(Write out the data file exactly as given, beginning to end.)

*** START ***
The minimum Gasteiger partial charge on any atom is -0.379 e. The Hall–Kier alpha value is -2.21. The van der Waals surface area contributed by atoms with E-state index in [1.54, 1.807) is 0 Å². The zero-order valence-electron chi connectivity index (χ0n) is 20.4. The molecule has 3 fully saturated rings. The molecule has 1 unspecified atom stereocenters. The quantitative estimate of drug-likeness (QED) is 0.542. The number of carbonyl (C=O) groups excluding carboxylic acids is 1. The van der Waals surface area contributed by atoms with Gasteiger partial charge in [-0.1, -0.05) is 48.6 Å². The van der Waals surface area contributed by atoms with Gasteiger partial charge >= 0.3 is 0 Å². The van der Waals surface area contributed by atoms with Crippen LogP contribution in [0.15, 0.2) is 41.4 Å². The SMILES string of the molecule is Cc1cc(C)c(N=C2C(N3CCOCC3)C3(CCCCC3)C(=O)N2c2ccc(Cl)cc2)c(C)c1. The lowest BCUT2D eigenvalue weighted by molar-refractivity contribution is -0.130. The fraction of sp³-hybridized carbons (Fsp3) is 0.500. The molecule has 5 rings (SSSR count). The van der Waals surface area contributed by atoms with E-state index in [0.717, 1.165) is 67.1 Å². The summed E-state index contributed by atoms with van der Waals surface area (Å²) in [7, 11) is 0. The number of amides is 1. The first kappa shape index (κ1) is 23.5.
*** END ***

The minimum Gasteiger partial charge on any atom is -0.379 e. The Hall–Kier alpha value is -2.21. The van der Waals surface area contributed by atoms with E-state index in [1.54, 1.807) is 0 Å². The zero-order valence-electron chi connectivity index (χ0n) is 20.4. The molecule has 3 fully saturated rings. The molecule has 1 unspecified atom stereocenters. The quantitative estimate of drug-likeness (QED) is 0.542. The number of carbonyl (C=O) groups excluding carboxylic acids is 1. The van der Waals surface area contributed by atoms with Gasteiger partial charge in [-0.1, -0.05) is 48.6 Å². The van der Waals surface area contributed by atoms with Gasteiger partial charge >= 0.3 is 0 Å². The van der Waals surface area contributed by atoms with Crippen LogP contribution in [0.15, 0.2) is 41.4 Å². The SMILES string of the molecule is Cc1cc(C)c(N=C2C(N3CCOCC3)C3(CCCCC3)C(=O)N2c2ccc(Cl)cc2)c(C)c1. The lowest BCUT2D eigenvalue weighted by molar-refractivity contribution is -0.130. The fraction of sp³-hybridized carbons (Fsp3) is 0.500. The molecule has 5 rings (SSSR count). The van der Waals surface area contributed by atoms with E-state index in [0.717, 1.165) is 67.1 Å². The summed E-state index contributed by atoms with van der Waals surface area (Å²) in [7, 11) is 0. The number of amides is 1. The first kappa shape index (κ1) is 23.5.